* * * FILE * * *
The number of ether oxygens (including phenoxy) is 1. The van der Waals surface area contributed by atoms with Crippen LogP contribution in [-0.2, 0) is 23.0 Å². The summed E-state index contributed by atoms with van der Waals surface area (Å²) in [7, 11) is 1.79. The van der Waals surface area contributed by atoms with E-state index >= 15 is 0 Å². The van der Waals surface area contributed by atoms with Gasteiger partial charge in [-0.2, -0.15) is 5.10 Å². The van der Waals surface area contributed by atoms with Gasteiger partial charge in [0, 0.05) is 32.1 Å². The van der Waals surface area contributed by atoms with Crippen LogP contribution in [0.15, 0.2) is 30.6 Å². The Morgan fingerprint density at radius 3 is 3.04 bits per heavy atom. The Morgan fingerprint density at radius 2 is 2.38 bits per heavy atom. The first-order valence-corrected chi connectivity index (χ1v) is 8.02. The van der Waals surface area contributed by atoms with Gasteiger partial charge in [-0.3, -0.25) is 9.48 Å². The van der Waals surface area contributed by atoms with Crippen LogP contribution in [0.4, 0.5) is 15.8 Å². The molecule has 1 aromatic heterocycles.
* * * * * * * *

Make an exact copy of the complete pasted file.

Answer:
The number of ether oxygens (including phenoxy) is 1. The van der Waals surface area contributed by atoms with Crippen LogP contribution in [-0.2, 0) is 23.0 Å². The summed E-state index contributed by atoms with van der Waals surface area (Å²) in [7, 11) is 1.79. The van der Waals surface area contributed by atoms with E-state index >= 15 is 0 Å². The van der Waals surface area contributed by atoms with Gasteiger partial charge in [-0.2, -0.15) is 5.10 Å². The van der Waals surface area contributed by atoms with Gasteiger partial charge in [0, 0.05) is 32.1 Å². The van der Waals surface area contributed by atoms with Crippen LogP contribution in [0.15, 0.2) is 30.6 Å². The Morgan fingerprint density at radius 3 is 3.04 bits per heavy atom. The Morgan fingerprint density at radius 2 is 2.38 bits per heavy atom. The first-order valence-corrected chi connectivity index (χ1v) is 8.02. The van der Waals surface area contributed by atoms with Gasteiger partial charge in [-0.3, -0.25) is 9.48 Å². The van der Waals surface area contributed by atoms with Crippen LogP contribution in [0.4, 0.5) is 15.8 Å². The molecule has 1 aromatic heterocycles.